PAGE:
Alex’s best friend, Jan, supports him through Aaron’s tragic disappearance. It’s up to them to figure out who took him, and why. The police can’t be trusted, a mysterious stalker and a free-energy device of Alex’s own design are all embroiled in the conundrum. Just when they’re starting to get some answers, Alex makes contact with a hyperdimensional life form named Spark, who informs him everything is much more complicated.

Spark is a Light Ethry, also called Watchers or Guardians. Their job is to passively observe or occasionally support mortals as they achieve their karmic destinies. They’re opposed by the Dark Ethry, demonic intelligences that have fallen and become hungry for mortal lives, their emotions and their souls.

Spark introduces Alex to the idea that he has a twin soul. In this case, Alex’s twin soul is a dragon named Shift who resides on Dra’kar, a parallel world. Shift has the unique ability to hop between dimensions, and on his world it’s prophesied that bringing a human to Dra’kar is the only way they can upend the rule of Raxis, the tyrannical Matriarch. To this end, we follow Shift as he’s pursued by Raxis’ minions, befriends Puck, a goofy-yet-loveable Dryad, and finds himself a mentor that can teach him how to make the shift between dimensions.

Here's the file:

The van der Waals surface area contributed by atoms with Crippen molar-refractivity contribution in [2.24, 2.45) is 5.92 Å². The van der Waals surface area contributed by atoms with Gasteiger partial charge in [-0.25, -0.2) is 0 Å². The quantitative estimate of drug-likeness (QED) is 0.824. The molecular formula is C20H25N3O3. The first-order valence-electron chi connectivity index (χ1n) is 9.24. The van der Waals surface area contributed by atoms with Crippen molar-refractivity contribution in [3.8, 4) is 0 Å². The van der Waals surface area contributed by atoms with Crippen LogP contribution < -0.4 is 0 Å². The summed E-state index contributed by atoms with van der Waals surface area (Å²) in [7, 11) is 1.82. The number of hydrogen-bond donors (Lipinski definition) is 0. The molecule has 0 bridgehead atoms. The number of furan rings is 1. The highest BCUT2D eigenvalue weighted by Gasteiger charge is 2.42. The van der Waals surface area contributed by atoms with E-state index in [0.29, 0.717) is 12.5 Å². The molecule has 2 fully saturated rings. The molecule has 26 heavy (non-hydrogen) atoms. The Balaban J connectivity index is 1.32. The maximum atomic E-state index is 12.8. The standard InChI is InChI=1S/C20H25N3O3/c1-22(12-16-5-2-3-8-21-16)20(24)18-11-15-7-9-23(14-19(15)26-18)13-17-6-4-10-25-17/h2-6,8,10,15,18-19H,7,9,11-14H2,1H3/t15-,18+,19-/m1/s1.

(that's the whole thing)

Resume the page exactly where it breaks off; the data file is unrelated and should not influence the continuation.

What happened to Aaron and can Alex save him? What do the Dark Ethry have planned for Earth and how does it relate to what happened on Dra’kar? Will Alex & Shift be able to master their abilities and discover how they must use them in order to protect their loved ones and save both their worlds from utter domination? Am I a halfway decent writer able to enthrall my readers with loveable characters and an intriguing plot? Find out this and more in The Adventures of Alex, Shift & Spark: Twin Souls.